Lifetime of Global Study, Travel Enhances Recruitment
In coordination with the Recognition and Rewards Committee of the ECU Staff Senate, the Pieces of Eight series honoring exceptional ECU staff recognizes Monika Wojciechowski.
By Judy Currin
Monika Wojciechowski has crossed many borders to get to East Carolina University. Originally from Poland, she has studied in France, Italy and the U.S. She began learning English at the age of 13, and speaks Polish, French and Italian.
“Exploring new places and learning languages has always been a part of my life,” Wojciechowski said. “I owe it all to my parents who understood the great benefits of global understanding and discovery. They opened the world to me through travel.”
Now Wojciechowski applies her experiences as assistant director for international student recruitment at ECU’s office of International Affairs. When she invites international students to embark on a journey to study at ECU, Wojciechowski knows just how difficult, exciting and valuable that adventure might be.
“I am responsible for increasing and diversifying ECU’s international student population,” Wojciechowski said. Since arriving in May, she has worked to promote ECU to the global community by modifying the center’s web site and sending materials to EducationUSA advising centers and high schools abroad. She organized the International Student Ambassadors who work with newly admitted international students, assist in recruitment in their home countries and volunteer at the New International Student Orientation. Faculty members from Jamaica, Columbia, China, South Korea and Turkey have shared contacts, aided in recruitment and distributed literature. The department has recently started participating in recruitment fairs.
Crossing borders has not always been easy. Wojciechowski was born on the north coast of Poland, in Gdansk, the birthplace of the Solidarity movement.
“I grew up during turbulent times when martial law was implemented between 1981 and 1983,” Wojciechowski said. “Portion cards and curfews became a way of life.” She said traveling abroad during those times required standing in line for days to get a passport, which had to be returned after the trip.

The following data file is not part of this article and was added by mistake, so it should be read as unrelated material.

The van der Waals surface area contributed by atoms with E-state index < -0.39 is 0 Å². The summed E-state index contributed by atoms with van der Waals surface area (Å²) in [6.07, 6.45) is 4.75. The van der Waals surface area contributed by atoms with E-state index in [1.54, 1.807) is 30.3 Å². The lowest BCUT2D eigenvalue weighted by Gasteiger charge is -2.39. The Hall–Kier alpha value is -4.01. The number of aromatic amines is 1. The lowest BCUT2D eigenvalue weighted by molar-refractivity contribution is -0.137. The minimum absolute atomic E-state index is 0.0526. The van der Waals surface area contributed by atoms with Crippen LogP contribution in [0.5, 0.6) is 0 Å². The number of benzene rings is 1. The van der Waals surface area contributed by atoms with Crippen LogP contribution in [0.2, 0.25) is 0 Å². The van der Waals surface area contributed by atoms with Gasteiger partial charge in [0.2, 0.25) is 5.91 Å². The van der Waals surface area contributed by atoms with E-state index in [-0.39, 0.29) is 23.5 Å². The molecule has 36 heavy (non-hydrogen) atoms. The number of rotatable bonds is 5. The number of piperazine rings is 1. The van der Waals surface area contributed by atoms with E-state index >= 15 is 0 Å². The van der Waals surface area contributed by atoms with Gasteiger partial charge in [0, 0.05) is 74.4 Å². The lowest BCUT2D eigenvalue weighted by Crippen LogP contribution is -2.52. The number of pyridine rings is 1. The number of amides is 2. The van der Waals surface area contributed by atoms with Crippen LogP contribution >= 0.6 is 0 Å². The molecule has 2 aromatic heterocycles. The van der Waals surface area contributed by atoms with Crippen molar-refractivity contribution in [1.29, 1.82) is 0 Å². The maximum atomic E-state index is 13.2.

“My travels began first with neighboring countries,” she said. “Going anywhere else was simply too complicated and too expensive.”
After high school she ventured to the UK and came back with a sufficient command of the English language to enter a Foreign Language Teachers Training College. “None of my classmates believed that I would one day teach English in the U.S.,” Wojciechowski said. “I spent ten years doing just that.”
She moved to the U.S. in 1995 and enrolled in Hunter College where she majored in romance languages. She joined semester-long exchange programs in France at the University of Paris XII and in Italy at the University of Pavia. “The most eye-opening, life-changing experiences and adventures came with being an exchange student,” she said. “I studied the languages and the literature, learned survival skills and made the friendships of a lifetime.”
“Wojciechowski brings to ECU experience and knowledge gained as a student, teacher and advisor,” said Terry Rodenberg, assistant vice chancellor and director of International Affairs. “She has done an exceptional job leading our new admissions and recruiting initiatives.”
Wojciechowski believes working with individuals is the most rewarding aspect of her job.
“International students offer us a global perspective on social, political and economic matters,” she said. “While they are here to learn from us, we also learn from them. They enrich our lives so that we can get a better understanding of the world we live in today.”